How does the system owner bill their tenant or neighbor for the power? And who decides on the price of a kWh?

We provide customers with a template for a power supply agreement that they can use to ensure things run smoothly. They negotiate the price independently with their tenants. We suggest an optimum power supply price based on investment costs, electricity prices and feed-in tariffs, but this is not binding.

The billing itself can be easily handled via our Pionierkraft platform if customers choose this option. The platform takes care of invoicing and any outstanding registration duties entirely automatically based on the energy quantities recorded. It also provides a clear, transparent display of the volume of electricity generated, supplied and consumed.

Who is your target market?

The Pionierkraftwerk system manages the physical flow of energy between multiple households. This means that excess electricity, for example from a PV installation, is not shared virtually or merely for accounting purposes, but is actually transferred from one household to another via a connection in parallel to the grid.

Our Pionierkraftwerk is the ideal solution for owners of small multi-family dwellings where conventional tenant power projects would not be profitable under the current conditions. It offers a cost-effective and user-friendly way for them to supply their own PV power to other building residents without any red tape. We are also interested in mixed-use or commercial properties with high electricity demand during the day at times when solar energy can be generated.

What’s next for the Pionierkraftwerk?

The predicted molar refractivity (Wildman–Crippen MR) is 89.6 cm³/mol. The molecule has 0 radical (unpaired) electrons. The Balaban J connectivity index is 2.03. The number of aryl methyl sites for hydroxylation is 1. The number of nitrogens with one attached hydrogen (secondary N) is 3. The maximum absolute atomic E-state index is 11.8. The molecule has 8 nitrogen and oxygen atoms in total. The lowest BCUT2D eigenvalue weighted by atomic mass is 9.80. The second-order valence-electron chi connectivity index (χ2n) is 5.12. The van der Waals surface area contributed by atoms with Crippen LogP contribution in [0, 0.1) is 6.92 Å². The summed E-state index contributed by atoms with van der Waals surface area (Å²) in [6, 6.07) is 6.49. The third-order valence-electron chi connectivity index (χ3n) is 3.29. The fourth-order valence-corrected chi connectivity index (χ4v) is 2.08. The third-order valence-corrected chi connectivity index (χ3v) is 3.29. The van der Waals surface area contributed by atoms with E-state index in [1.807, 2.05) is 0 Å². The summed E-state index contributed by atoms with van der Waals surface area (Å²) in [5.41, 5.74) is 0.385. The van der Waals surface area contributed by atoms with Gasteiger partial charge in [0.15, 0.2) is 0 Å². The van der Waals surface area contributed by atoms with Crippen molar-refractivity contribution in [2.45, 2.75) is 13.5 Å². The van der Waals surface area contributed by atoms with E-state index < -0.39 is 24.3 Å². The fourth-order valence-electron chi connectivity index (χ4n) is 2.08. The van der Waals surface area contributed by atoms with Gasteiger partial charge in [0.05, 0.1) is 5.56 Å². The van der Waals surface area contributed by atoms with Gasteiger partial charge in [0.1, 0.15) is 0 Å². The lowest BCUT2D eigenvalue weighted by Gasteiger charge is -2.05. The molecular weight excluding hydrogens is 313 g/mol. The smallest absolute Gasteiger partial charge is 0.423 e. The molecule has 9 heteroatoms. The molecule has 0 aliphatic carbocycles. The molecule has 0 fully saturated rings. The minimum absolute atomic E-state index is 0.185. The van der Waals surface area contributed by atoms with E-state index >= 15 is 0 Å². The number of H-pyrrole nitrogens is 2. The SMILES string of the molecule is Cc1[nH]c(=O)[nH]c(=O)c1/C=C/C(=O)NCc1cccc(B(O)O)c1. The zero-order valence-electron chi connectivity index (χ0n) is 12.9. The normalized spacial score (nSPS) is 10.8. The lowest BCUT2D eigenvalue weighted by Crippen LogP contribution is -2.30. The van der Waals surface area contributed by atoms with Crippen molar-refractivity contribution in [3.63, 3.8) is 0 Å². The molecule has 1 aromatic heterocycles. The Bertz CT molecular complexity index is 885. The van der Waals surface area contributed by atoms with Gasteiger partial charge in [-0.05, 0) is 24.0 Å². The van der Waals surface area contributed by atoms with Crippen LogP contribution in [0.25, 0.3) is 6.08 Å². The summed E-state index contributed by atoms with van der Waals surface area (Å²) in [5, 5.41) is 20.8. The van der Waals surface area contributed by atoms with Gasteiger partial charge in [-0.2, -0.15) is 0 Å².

The next stage of development is to integrate battery storage for shared use. This will enable consumption at any time, not just when electricity is generated, thereby increasing the potential supply quantities. That in turn will reduce the system’s amortization time. It will also be possible to make much more efficient use of the battery storage.
Another step is to enable the Pionierkraftwerk to supply multiple tenants. And we also want to expand our customer services to include things like recommendations for optimizing the use of decentralized energy. For example, we could advise customers to turn on their washing machine during the day when their electricity comes directly from their neighbor and is also much cheaper.

Is the Pionierkraftwerk also suitable for other energy generation systems such as combined heat and power stations or wind turbines?

The Pionierkraftwerk is designed so that it can be used with any source of renewable energy. In the next pilot project, for example, we’ll be supplying energy from a small running water power station to a neighboring tenant. Another interesting scenario involves connecting two different generating installations, such as a combined heat and power station and a PV system. This would allow the solar energy to be supplied in one direction during the day and the energy from the CHP station in the other direction at night.

For more information, visit the website of Pionierkraft (in German)